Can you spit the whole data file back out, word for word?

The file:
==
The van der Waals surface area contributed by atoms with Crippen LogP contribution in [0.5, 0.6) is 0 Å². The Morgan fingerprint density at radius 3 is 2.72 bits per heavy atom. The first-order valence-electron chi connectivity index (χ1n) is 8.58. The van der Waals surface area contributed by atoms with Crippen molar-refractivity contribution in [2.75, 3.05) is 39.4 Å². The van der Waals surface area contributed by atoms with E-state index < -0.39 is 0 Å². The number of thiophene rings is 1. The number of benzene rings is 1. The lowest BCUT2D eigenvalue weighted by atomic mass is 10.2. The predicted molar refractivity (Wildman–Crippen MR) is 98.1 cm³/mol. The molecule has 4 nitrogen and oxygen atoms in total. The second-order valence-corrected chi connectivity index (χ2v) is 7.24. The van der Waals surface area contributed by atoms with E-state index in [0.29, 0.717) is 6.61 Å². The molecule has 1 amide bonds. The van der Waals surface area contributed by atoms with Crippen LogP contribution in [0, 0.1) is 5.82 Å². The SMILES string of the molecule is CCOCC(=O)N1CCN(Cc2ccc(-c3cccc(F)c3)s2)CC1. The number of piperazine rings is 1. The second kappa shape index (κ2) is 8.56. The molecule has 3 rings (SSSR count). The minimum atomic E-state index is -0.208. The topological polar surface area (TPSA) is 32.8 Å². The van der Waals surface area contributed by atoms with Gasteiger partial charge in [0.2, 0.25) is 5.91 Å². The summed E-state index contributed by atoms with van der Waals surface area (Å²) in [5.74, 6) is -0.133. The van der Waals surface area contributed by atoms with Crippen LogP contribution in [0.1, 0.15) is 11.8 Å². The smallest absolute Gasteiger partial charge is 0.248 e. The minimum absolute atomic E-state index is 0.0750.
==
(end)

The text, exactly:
The van der Waals surface area contributed by atoms with Crippen LogP contribution in [0.5, 0.6) is 0 Å². The Morgan fingerprint density at radius 3 is 2.72 bits per heavy atom. The first-order valence-electron chi connectivity index (χ1n) is 8.58. The van der Waals surface area contributed by atoms with Crippen molar-refractivity contribution in [2.75, 3.05) is 39.4 Å². The van der Waals surface area contributed by atoms with E-state index < -0.39 is 0 Å². The number of thiophene rings is 1. The number of benzene rings is 1. The lowest BCUT2D eigenvalue weighted by atomic mass is 10.2. The predicted molar refractivity (Wildman–Crippen MR) is 98.1 cm³/mol. The molecule has 4 nitrogen and oxygen atoms in total. The second-order valence-corrected chi connectivity index (χ2v) is 7.24. The van der Waals surface area contributed by atoms with E-state index in [0.29, 0.717) is 6.61 Å². The molecule has 1 amide bonds. The van der Waals surface area contributed by atoms with Crippen LogP contribution in [0, 0.1) is 5.82 Å². The SMILES string of the molecule is CCOCC(=O)N1CCN(Cc2ccc(-c3cccc(F)c3)s2)CC1. The number of piperazine rings is 1. The second kappa shape index (κ2) is 8.56. The molecule has 3 rings (SSSR count). The minimum atomic E-state index is -0.208. The topological polar surface area (TPSA) is 32.8 Å². The van der Waals surface area contributed by atoms with Gasteiger partial charge in [0.2, 0.25) is 5.91 Å². The summed E-state index contributed by atoms with van der Waals surface area (Å²) in [5.74, 6) is -0.133. The van der Waals surface area contributed by atoms with Crippen LogP contribution in [0.1, 0.15) is 11.8 Å². The smallest absolute Gasteiger partial charge is 0.248 e. The minimum absolute atomic E-state index is 0.0750.